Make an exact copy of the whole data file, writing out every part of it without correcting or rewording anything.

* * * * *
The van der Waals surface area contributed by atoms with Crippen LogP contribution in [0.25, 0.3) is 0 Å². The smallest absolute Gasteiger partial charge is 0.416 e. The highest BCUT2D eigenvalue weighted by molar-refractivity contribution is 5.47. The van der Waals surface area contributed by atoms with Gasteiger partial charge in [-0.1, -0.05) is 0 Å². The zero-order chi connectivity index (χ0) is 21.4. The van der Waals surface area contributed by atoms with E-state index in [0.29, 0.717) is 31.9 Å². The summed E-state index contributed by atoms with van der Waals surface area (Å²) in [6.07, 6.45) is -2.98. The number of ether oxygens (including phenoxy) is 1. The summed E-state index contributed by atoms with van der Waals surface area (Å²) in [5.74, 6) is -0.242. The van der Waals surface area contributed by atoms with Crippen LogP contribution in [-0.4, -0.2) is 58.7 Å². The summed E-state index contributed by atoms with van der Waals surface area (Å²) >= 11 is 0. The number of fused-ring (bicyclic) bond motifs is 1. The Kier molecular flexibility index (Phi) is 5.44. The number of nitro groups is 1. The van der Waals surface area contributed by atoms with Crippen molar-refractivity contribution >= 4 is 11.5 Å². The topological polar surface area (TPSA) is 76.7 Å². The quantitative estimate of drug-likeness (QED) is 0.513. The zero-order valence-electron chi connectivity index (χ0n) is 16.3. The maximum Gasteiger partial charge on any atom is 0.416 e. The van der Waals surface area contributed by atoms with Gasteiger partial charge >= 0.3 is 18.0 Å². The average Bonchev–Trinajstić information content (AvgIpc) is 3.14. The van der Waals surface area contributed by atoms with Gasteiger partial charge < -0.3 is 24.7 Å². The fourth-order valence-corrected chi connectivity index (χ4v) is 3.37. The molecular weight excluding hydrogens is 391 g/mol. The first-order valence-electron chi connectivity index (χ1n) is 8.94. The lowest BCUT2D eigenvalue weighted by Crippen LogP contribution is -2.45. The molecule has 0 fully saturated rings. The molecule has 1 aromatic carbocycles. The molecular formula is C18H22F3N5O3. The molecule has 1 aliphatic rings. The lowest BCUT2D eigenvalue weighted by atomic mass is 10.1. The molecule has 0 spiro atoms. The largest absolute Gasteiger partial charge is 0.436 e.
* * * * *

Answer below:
The van der Waals surface area contributed by atoms with Crippen LogP contribution in [0.25, 0.3) is 0 Å². The smallest absolute Gasteiger partial charge is 0.416 e. The highest BCUT2D eigenvalue weighted by molar-refractivity contribution is 5.47. The van der Waals surface area contributed by atoms with Gasteiger partial charge in [-0.1, -0.05) is 0 Å². The zero-order chi connectivity index (χ0) is 21.4. The van der Waals surface area contributed by atoms with E-state index in [0.29, 0.717) is 31.9 Å². The summed E-state index contributed by atoms with van der Waals surface area (Å²) in [6.07, 6.45) is -2.98. The number of ether oxygens (including phenoxy) is 1. The summed E-state index contributed by atoms with van der Waals surface area (Å²) in [5.74, 6) is -0.242. The van der Waals surface area contributed by atoms with Crippen LogP contribution in [-0.4, -0.2) is 58.7 Å². The summed E-state index contributed by atoms with van der Waals surface area (Å²) >= 11 is 0. The number of fused-ring (bicyclic) bond motifs is 1. The Kier molecular flexibility index (Phi) is 5.44. The number of nitro groups is 1. The van der Waals surface area contributed by atoms with Crippen molar-refractivity contribution >= 4 is 11.5 Å². The topological polar surface area (TPSA) is 76.7 Å². The quantitative estimate of drug-likeness (QED) is 0.513. The zero-order valence-electron chi connectivity index (χ0n) is 16.3. The maximum Gasteiger partial charge on any atom is 0.416 e. The van der Waals surface area contributed by atoms with Gasteiger partial charge >= 0.3 is 18.0 Å². The average Bonchev–Trinajstić information content (AvgIpc) is 3.14. The van der Waals surface area contributed by atoms with Gasteiger partial charge < -0.3 is 24.7 Å². The fourth-order valence-corrected chi connectivity index (χ4v) is 3.37. The molecular weight excluding hydrogens is 391 g/mol. The first-order valence-electron chi connectivity index (χ1n) is 8.94. The lowest BCUT2D eigenvalue weighted by Crippen LogP contribution is -2.45. The molecule has 0 fully saturated rings. The molecule has 1 aromatic carbocycles. The molecular formula is C18H22F3N5O3. The molecule has 1 aliphatic rings. The lowest BCUT2D eigenvalue weighted by atomic mass is 10.1. The molecule has 0 spiro atoms. The largest absolute Gasteiger partial charge is 0.436 e.